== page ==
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Posted: February 3, 2016

City exploring seasonal patios for downtown

Cranbrook city council Feb. 1 authorized city administrative staff to proceed with development of a draft bylaw to facilitate outdoor seasonal patios on public land in the downtown core.

Council approved an Engineering/Development Services/Corporate Services report recommendation to proceed, based on research undertaken.

Baker Street sidewalk“Staff conducted background research on other municipalities known to permit outdoor sidewalk and/or street patios within the region as well as others outside the region. The municipalities include Kimberley, Nelson, Fernie, Penticton, Kamloops and Kelowna. Each jurisdiction has some form of formal program in place to allow seasonal patios,” the multi-department report noted.

“Based on the findings, it appears there are similarities with each program; however, they appear to be tailored to meet the needs of each individual community. Engineering and Development Services has started to make a list of potential matters that would be incorporated into a draft bylaw. Public Works did not note any concerns with the potential patios at this time,” the report stated.

One area that will likely draw attention is the potential loss of on-street parking should patios be permissible on the city’s downtown streets, the city report points out.

“Bylaw Services has confirmed there are approximately 448 metered parking stalls (including 21 disable parking stalls) in the downtown core and 329 off-street city owned parking stalls, including leased spaces. Actual impacts to parking will depend on level of uptake for on-street patios should they be allowed; however, staff currently feels that the impacts from the reduction in parking will be outweighed by the positive benefits the downtown core could see through the installation of patios. It is anticipated that should on-street patios be permissible, individual business would be required to determine if they wanted to forgo the parking in exchange for the patio,” the administrative report suggests.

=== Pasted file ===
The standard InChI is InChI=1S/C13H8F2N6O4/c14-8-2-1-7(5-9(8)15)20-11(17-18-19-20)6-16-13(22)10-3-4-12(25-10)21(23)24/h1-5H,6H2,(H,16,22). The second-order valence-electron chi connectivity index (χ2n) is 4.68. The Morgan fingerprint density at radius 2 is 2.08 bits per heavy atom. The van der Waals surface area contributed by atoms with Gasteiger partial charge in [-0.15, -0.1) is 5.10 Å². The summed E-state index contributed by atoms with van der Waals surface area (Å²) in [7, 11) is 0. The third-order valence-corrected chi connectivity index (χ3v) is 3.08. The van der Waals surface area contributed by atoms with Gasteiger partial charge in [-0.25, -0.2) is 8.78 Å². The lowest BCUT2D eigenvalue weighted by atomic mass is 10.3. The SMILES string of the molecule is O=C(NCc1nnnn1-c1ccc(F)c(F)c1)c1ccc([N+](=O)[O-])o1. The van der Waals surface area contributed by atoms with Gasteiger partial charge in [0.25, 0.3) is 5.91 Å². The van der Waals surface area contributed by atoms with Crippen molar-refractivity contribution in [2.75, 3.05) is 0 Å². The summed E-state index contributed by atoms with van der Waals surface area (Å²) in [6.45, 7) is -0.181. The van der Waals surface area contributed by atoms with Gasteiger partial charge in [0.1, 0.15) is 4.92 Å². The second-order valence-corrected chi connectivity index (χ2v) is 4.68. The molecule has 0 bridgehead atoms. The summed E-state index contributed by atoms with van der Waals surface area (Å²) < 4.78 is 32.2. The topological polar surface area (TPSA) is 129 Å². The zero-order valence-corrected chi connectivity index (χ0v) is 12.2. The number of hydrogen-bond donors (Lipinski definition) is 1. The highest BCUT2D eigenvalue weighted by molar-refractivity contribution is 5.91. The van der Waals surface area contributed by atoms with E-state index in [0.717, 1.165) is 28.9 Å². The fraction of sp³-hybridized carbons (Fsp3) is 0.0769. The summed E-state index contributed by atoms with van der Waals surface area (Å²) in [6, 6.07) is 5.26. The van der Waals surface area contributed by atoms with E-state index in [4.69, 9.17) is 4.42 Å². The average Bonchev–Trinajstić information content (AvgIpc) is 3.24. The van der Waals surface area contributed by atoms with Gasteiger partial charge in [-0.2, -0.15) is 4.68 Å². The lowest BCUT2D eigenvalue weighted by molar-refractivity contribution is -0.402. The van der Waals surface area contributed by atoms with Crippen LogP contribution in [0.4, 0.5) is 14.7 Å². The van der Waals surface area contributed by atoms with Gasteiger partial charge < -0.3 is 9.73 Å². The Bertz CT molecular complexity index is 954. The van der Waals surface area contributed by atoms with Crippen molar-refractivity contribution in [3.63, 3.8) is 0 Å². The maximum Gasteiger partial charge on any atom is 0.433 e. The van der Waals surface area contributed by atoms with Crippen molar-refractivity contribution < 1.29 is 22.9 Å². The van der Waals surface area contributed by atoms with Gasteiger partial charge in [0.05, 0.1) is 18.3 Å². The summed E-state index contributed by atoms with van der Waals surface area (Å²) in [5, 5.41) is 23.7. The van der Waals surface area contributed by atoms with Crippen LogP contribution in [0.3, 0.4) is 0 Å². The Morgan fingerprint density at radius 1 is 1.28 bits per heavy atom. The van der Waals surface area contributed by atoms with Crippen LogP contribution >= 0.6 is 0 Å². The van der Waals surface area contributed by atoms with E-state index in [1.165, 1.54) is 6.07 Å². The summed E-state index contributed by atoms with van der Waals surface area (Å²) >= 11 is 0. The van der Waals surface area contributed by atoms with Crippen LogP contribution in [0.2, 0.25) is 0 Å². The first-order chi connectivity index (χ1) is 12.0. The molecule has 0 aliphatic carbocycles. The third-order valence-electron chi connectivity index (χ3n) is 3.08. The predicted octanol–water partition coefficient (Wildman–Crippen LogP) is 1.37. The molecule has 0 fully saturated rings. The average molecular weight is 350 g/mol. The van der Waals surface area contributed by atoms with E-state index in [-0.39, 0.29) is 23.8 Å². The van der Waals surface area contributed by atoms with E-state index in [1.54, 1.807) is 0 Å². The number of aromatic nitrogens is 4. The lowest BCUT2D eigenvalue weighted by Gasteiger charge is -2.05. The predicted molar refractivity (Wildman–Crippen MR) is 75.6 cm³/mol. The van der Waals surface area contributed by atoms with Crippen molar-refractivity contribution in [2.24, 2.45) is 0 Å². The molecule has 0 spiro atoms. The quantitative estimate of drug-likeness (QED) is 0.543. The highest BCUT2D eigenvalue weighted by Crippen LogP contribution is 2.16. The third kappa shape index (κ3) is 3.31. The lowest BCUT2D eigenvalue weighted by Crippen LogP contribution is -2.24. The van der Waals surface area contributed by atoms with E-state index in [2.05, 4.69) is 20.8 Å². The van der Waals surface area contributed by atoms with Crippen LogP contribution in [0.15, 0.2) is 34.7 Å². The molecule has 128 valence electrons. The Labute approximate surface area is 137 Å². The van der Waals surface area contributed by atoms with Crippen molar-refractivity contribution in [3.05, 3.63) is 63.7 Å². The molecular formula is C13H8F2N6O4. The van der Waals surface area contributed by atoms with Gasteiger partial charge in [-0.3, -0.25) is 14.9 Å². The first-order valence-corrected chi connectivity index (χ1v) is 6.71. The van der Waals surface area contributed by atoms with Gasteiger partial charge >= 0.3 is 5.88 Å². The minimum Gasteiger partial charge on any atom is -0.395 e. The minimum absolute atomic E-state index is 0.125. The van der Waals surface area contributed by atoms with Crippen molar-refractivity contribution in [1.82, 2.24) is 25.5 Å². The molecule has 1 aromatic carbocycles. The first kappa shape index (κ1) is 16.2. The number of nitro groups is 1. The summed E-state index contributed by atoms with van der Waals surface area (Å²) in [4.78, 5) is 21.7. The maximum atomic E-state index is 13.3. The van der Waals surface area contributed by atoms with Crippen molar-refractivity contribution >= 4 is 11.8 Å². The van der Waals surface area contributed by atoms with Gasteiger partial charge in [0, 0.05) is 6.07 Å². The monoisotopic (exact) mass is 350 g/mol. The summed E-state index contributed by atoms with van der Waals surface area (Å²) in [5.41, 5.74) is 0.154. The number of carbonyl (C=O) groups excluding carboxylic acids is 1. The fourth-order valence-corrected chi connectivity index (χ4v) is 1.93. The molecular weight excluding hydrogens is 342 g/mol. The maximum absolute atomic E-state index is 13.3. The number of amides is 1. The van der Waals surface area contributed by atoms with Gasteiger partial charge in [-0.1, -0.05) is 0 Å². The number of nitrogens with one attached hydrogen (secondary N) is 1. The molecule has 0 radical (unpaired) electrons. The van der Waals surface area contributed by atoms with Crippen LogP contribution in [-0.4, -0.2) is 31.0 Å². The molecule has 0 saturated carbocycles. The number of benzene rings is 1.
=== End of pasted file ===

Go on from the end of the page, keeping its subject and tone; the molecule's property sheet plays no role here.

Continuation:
Additionally, the Liquor Control and Licensing Branch have also provided comments with respect to patios, the report stated. “Any patios, whether on sidewalk or on-street would be required to comply with the regulation of the Liquor Control and Licensing Branch prior to being able to serve alcohol on a patio. Individual business would be expected to provide proof of approval from the branch prior to the city approving a seasonal patio.

“Based on the preliminary research finding, staff feels a bylaw for outdoor seasonal patios on public lands would be beneficial to the city’s downtown business community and help promote revitalization in the downtown core.”

Council unanimously agreed to have city staff explore the concept fully.

“This is a great step forward for our downtown culture,” said Coun. Isaac Hockley.

Coun. Ron Popoff noted the Downtown Business Association is “keen” for the city to establish enabling bylaws to help with downtown revitalization and “this might be the catalyst to start that.”

City senior community planner Rob Veg told council “a May start” could be possible for outdoor patios but it depends on city administrative staff’s workload.

A draft bylaw must be drawn up and stakeholder consultations must occur first, he said, admitting he expects the public to pay attention to this issue.

“There should be some buzz around it,” he said.

Lead image: The City of Fernie allowed outdoor patios downtown in 2013, with some controversy sparked over losses in parking.

Ian Cobb/e-KNOW

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